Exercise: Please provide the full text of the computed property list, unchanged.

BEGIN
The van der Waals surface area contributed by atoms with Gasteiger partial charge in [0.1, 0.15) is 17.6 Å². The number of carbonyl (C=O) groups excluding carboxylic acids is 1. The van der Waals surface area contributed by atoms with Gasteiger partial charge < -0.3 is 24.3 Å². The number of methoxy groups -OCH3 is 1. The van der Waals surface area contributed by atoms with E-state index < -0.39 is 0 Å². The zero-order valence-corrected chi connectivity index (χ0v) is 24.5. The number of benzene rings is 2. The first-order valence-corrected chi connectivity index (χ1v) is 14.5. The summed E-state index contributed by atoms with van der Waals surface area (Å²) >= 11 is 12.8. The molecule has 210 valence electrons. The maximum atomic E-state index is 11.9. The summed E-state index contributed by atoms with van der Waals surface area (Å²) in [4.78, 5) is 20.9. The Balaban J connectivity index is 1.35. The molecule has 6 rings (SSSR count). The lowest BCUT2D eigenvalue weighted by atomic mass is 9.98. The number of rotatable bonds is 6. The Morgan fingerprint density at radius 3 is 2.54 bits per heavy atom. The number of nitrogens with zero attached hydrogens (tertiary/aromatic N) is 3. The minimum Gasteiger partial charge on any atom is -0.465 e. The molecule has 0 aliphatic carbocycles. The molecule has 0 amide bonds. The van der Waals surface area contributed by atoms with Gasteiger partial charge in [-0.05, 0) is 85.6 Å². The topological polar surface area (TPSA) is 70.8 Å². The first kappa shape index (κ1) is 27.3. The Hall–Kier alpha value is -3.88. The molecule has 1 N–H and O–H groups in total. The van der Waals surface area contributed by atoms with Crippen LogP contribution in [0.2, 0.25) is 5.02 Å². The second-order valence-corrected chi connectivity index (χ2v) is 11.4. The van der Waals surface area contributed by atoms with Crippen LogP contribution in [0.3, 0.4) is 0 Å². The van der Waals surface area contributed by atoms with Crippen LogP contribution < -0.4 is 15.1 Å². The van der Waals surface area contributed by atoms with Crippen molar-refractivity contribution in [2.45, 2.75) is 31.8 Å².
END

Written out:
The van der Waals surface area contributed by atoms with Gasteiger partial charge in [0.1, 0.15) is 17.6 Å². The number of carbonyl (C=O) groups excluding carboxylic acids is 1. The van der Waals surface area contributed by atoms with Gasteiger partial charge < -0.3 is 24.3 Å². The number of methoxy groups -OCH3 is 1. The van der Waals surface area contributed by atoms with E-state index < -0.39 is 0 Å². The zero-order valence-corrected chi connectivity index (χ0v) is 24.5. The number of benzene rings is 2. The first-order valence-corrected chi connectivity index (χ1v) is 14.5. The summed E-state index contributed by atoms with van der Waals surface area (Å²) >= 11 is 12.8. The molecule has 210 valence electrons. The maximum atomic E-state index is 11.9. The summed E-state index contributed by atoms with van der Waals surface area (Å²) in [4.78, 5) is 20.9. The Balaban J connectivity index is 1.35. The molecule has 6 rings (SSSR count). The lowest BCUT2D eigenvalue weighted by atomic mass is 9.98. The number of rotatable bonds is 6. The Morgan fingerprint density at radius 3 is 2.54 bits per heavy atom. The number of nitrogens with zero attached hydrogens (tertiary/aromatic N) is 3. The minimum Gasteiger partial charge on any atom is -0.465 e. The molecule has 0 aliphatic carbocycles. The molecule has 0 amide bonds. The van der Waals surface area contributed by atoms with Gasteiger partial charge in [-0.05, 0) is 85.6 Å². The topological polar surface area (TPSA) is 70.8 Å². The first kappa shape index (κ1) is 27.3. The Hall–Kier alpha value is -3.88. The molecule has 1 N–H and O–H groups in total. The van der Waals surface area contributed by atoms with Crippen LogP contribution in [0.2, 0.25) is 5.02 Å². The second-order valence-corrected chi connectivity index (χ2v) is 11.4. The van der Waals surface area contributed by atoms with Crippen LogP contribution in [0.3, 0.4) is 0 Å². The van der Waals surface area contributed by atoms with Crippen LogP contribution < -0.4 is 15.1 Å². The van der Waals surface area contributed by atoms with Crippen molar-refractivity contribution in [2.45, 2.75) is 31.8 Å².